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Psychologist explains how to make and stick to your New Year's resolutions

There is a psychology behind goal setting. Dr. Stefanie Paliatsos is explaining how to be successful with our resolutions.

JACKSONVILLE, Fla — It’s time to make those New Year's resolutions. Before you put them in writing only to disappoint yourself in a year, know there is a psychology to goal setting that could help you keep your resolutions.

Or should we say goals? Baptist Health psychologist Dr. Stefanie Paliatsos works with patients undergoing major life changes and weight-loss journeys. Here are her pointers for setting a successful goal for the new year:

  • Write it down, and put it where you can see it every day.
  • Be specific with every step of how to get there.
  • Remember your why. Why are YOU doing this for yourself?

With those three steps in mind, she also says give yourself grace.

“Knowing going into it, I am not going to be perfect," Paliatsos says. "There’s going to be setbacks, but it is what do I do with them, what can I learn from it? Even if you take three steps forward, one step back, you’re still two steps forward.”

The top three most popular resolutions for 2021, according to a Statista survey, were exercise more, lose weight and save money. 

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Palliatsos says to achieve any of those or other resolutions, you need to think about habit forming. She says a study found on average it can take someone 66 days to form a habit, but the time varies for everyone.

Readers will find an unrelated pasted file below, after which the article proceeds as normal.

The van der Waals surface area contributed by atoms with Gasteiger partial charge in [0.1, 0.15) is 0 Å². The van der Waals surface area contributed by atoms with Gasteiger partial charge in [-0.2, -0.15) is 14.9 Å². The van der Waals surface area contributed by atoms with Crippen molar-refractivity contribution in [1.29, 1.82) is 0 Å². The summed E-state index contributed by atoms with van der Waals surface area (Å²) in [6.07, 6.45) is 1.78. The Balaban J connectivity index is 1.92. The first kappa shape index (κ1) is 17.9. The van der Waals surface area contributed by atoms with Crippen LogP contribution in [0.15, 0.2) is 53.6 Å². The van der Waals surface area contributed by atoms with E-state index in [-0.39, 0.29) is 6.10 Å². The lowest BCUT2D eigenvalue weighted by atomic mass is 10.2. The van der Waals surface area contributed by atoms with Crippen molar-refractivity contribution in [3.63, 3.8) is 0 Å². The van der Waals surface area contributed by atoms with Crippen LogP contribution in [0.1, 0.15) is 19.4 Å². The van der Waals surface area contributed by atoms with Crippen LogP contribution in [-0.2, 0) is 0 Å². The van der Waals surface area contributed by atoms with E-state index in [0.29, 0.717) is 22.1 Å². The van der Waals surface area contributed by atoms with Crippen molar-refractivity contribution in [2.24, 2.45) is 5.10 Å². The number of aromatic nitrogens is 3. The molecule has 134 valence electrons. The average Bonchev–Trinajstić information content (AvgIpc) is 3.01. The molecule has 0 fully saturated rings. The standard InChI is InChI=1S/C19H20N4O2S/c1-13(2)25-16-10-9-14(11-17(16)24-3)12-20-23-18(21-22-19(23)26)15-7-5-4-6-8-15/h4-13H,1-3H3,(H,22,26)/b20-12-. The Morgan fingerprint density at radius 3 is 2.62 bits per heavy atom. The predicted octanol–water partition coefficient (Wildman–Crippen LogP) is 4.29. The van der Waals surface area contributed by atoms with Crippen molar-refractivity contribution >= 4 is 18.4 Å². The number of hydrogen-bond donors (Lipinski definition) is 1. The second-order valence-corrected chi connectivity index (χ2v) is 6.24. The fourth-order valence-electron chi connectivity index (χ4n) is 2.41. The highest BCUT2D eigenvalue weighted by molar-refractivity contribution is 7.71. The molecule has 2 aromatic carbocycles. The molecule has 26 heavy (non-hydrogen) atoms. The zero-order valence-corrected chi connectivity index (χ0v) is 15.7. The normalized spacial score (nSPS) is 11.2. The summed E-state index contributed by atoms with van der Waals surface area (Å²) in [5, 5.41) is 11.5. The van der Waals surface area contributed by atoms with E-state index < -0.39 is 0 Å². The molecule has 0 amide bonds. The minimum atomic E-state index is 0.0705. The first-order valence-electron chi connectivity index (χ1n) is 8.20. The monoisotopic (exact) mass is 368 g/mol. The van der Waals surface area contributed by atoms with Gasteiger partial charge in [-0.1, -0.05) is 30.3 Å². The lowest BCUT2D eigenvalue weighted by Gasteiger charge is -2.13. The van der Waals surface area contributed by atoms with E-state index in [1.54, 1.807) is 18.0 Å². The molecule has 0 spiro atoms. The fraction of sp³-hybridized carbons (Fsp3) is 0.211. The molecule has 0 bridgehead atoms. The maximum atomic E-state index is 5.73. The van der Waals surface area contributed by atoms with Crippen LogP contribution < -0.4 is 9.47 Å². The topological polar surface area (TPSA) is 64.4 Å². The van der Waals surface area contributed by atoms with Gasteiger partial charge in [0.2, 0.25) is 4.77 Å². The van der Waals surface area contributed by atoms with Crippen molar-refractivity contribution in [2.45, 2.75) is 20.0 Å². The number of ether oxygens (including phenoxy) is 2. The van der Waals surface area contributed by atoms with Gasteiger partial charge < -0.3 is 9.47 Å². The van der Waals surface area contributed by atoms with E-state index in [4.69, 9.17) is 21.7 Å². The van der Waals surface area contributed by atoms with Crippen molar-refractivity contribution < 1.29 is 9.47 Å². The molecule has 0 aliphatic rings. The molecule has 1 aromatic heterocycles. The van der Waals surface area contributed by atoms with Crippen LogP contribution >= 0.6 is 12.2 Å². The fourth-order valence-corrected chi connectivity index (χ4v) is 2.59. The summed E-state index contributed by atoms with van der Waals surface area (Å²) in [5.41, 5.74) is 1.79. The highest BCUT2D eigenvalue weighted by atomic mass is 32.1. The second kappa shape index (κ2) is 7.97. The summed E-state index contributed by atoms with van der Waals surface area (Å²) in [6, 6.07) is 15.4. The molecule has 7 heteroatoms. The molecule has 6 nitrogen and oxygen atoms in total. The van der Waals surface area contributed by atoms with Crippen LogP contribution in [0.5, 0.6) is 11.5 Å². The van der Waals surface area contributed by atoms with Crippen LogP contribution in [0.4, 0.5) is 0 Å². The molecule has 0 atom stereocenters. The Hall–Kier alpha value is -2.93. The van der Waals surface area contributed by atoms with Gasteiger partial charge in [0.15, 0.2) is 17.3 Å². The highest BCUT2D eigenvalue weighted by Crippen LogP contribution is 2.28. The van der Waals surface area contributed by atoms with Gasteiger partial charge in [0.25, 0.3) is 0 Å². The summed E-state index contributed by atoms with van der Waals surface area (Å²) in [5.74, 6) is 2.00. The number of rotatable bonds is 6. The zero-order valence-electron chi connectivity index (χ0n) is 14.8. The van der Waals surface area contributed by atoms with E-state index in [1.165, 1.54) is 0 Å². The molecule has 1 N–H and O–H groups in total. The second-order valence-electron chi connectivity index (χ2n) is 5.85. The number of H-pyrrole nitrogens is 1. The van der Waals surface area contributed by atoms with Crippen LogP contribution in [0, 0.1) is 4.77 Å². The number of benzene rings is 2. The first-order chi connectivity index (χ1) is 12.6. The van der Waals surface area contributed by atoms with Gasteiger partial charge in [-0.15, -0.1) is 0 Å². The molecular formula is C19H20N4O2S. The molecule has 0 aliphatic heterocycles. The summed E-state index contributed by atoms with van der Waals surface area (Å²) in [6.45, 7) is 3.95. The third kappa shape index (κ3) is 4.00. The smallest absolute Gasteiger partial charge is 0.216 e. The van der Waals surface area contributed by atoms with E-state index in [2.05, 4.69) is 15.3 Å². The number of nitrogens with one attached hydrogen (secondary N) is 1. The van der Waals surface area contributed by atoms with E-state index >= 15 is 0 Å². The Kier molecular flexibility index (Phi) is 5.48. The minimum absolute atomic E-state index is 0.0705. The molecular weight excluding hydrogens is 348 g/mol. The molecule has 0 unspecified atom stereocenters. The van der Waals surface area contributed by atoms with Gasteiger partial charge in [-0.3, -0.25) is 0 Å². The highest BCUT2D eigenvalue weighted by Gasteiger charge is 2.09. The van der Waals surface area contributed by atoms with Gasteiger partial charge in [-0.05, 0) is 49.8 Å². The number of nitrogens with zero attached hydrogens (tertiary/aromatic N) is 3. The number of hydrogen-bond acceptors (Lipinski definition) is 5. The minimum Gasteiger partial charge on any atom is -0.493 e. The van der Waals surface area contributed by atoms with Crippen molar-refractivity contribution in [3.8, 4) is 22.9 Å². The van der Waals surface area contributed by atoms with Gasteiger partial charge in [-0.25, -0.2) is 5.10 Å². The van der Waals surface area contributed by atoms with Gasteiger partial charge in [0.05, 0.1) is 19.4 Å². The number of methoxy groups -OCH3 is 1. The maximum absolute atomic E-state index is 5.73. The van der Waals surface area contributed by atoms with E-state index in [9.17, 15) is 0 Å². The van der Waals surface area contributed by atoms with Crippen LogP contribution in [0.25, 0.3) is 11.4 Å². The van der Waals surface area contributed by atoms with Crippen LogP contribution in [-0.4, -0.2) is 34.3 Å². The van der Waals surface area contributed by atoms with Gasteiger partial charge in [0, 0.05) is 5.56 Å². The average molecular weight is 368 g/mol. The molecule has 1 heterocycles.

Think of driving to work. You get in your car. You don’t think about the directions. It’s a pattern because you do it every day. 

Repetition and consistency are key. 

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What is your New Year’s resolution/goal?

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"It took a long time for a habit to be formed," Paliatsos says. "You're not going to be undoing that in the matter of days or weeks.”

She says don't jump into your resolution too hard at first. You might wear yourself out and give up.

Instead, she says, turn it into a goal with step-by-step instructions. 

Ask yourself "Why didn’t it work last year?"

Here are the common mistakes Paliatsos says people make that ultimately lead them to tossing away their resolutions.

  • Your resolutions are too vague. You need to be SMART: specific, measurable, attainable, relevant and time-based.
  • You are not eliminating the obstacles in the way. She says if you want to give up drinking, avoid hanging out with your friends at bars. 
  • You're not learning from the past.

“If your goal is, OK, once again my goal is to start exercising, but the past four years I haven’t done that, ask yourself why," Paliatsos said. 

She says Jan. 1 is just another day. You can start your goals whenever, and if you get a setback, don't wait until next year to try again.

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